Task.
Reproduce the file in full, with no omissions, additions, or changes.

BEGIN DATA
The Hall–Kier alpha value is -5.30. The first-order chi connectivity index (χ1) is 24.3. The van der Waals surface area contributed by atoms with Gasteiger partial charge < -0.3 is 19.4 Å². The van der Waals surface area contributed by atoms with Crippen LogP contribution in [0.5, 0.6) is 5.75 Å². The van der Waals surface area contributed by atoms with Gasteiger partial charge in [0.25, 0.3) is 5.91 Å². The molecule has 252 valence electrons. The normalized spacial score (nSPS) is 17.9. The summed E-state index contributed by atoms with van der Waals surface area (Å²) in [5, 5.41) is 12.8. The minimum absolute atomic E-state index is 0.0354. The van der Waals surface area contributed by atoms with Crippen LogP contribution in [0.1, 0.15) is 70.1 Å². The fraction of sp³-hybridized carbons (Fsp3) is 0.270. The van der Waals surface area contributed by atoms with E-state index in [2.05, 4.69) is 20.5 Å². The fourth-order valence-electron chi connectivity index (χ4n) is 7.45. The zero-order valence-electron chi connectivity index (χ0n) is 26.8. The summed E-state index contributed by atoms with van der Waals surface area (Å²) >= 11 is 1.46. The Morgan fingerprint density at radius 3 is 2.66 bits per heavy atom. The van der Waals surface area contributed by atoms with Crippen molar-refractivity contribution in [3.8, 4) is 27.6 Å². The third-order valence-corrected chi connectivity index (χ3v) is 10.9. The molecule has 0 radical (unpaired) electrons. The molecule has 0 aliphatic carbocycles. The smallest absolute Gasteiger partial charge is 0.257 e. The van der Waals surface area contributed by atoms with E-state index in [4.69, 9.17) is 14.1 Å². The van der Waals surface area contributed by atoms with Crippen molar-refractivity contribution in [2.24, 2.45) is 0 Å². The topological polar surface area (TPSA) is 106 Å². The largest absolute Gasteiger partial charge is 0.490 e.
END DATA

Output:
The Hall–Kier alpha value is -5.30. The first-order chi connectivity index (χ1) is 24.3. The van der Waals surface area contributed by atoms with Gasteiger partial charge < -0.3 is 19.4 Å². The van der Waals surface area contributed by atoms with Crippen LogP contribution in [0.5, 0.6) is 5.75 Å². The van der Waals surface area contributed by atoms with Gasteiger partial charge in [0.25, 0.3) is 5.91 Å². The molecule has 252 valence electrons. The normalized spacial score (nSPS) is 17.9. The summed E-state index contributed by atoms with van der Waals surface area (Å²) in [5, 5.41) is 12.8. The minimum absolute atomic E-state index is 0.0354. The van der Waals surface area contributed by atoms with Crippen LogP contribution in [0.1, 0.15) is 70.1 Å². The fraction of sp³-hybridized carbons (Fsp3) is 0.270. The van der Waals surface area contributed by atoms with E-state index in [2.05, 4.69) is 20.5 Å². The fourth-order valence-electron chi connectivity index (χ4n) is 7.45. The zero-order valence-electron chi connectivity index (χ0n) is 26.8. The summed E-state index contributed by atoms with van der Waals surface area (Å²) >= 11 is 1.46. The Morgan fingerprint density at radius 3 is 2.66 bits per heavy atom. The van der Waals surface area contributed by atoms with Crippen molar-refractivity contribution in [3.8, 4) is 27.6 Å². The third-order valence-corrected chi connectivity index (χ3v) is 10.9. The molecule has 0 radical (unpaired) electrons. The molecule has 0 aliphatic carbocycles. The smallest absolute Gasteiger partial charge is 0.257 e. The van der Waals surface area contributed by atoms with E-state index in [4.69, 9.17) is 14.1 Å². The van der Waals surface area contributed by atoms with Crippen molar-refractivity contribution in [2.24, 2.45) is 0 Å². The topological polar surface area (TPSA) is 106 Å². The largest absolute Gasteiger partial charge is 0.490 e.